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I tried to follow Nathan Reed post Antialiasing: To Splat Or Not to implement splat method. The image I am getting thorugh the Lanczos filter is very different than Nathan. I do not understand where the problem is.

According to Wikipedia page Lanczos filter is defined as either of below formulas:

enter image description here

enter image description here

Nathan implementation seems to have missed a division by pi**2 and a multiplication by filter radius.

elif options.kernel == 'lanczos':
        weight = 
          (np.sin(np.pi * sampleOffsetX) * np.sin(np.pi * sampleOffsetY) *
           np.sin(np.pi * sampleOffsetX / options.radius) * 
           np.sin(np.pi * sampleOffsetY / options.radius) /                           
          (sampleOffsetX**2 * sampleOffsetY**2))

Here is my code which borrowed most of the filter implementation from pbrt code:

private void btn_Render_Click(object sender, EventArgs e)
{
    Random rand = new Random();
    int samples = 16;
    ImageFilm film = new ImageFilmSplat(pictureBox1.Width, pictureBox1.Height);
    film.Filter = new SincFilter(tau: 4, width: 4);

    for (int i = 0; i < film.Width; i++)
    {
        for (int j = 0; j < film.Height; j++)
        {
            EvaluatePixel(i, j, samples, rand, film);
        }
    }

    for (int i = 0; i < film.Width; i++)
    {
        for (int j = 0; j < film.Height; j++)
        {
            Pixel px = film.GetPixel(i, j);

            if (px.filterWeightSum != 0)
            {
                px.radiance = px.radiance / px.filterWeightSum;

                film.SetPixel(i, j, px);
            }
        }
    }

    pictureBox1.Image = film.GetImage();
}

void EvaluatePixel(int i, int j, int nSamples, Random rand, ImageFilm film)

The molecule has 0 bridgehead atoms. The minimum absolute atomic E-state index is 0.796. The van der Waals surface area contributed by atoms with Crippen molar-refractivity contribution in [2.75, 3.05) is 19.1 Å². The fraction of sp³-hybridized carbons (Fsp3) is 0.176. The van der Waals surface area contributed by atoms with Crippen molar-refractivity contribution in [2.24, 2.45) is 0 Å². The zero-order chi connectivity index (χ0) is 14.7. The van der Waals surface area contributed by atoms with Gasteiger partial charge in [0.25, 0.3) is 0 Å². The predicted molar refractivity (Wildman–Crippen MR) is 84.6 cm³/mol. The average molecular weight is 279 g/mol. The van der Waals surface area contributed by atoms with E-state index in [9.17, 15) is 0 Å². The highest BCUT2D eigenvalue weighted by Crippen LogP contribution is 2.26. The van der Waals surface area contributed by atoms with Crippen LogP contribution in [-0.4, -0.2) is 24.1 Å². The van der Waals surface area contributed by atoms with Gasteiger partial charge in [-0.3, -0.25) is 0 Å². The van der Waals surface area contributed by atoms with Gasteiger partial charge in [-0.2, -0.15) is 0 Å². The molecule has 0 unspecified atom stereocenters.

{
    Vector halfpixel = new Vector(.5 / film.Width, .5 / film.Height, 0);

    //all samples between [0,1]
    Sample[] samples = sampler.Random(rand, nSamples);

    for (int n = 0; n < nSamples; n++)
    {
        //set sample coord at centre of the pixel
        double cx = ((double)i / film.Width) + halfpixel.X;
        double cy = ((double)j / film.Height) + halfpixel.Y;

        //jitter the centre
        cx += ((samples[n].X * 2) - 1) * halfpixel.X
        cy += ((samples[n].Y * 2) - 1) * halfpixel.Y

        //sample the function
        double f = func(cx, cy);

        film.AddToPixel(i, j, new Vector(f));
    }
}

//ImageFilm class
public void AddToPixel(int i, int j, Vector radiance)
{ 
    //splat the value to neighbor pixels
    //find neighbour pixels based on filter width
    int x0 = (int)Math.Max(0, i - Filter.Width);
    int x1 = (int)Math.Min(Width - 1, i + Filter.Width);
    int y0 = (int)Math.Max(0, j - Filter.Width);
    int y1 = (int)Math.Min(Height - 1, j + Filter.Width);

    for (int x = x0; x <= x1; x++)
    {
        for (int y = y0; y <= y1; y++)
        {
            double weight = this.Filter.eval(x - i, y - j);

            Pixel pxl = GetPixel(x, y);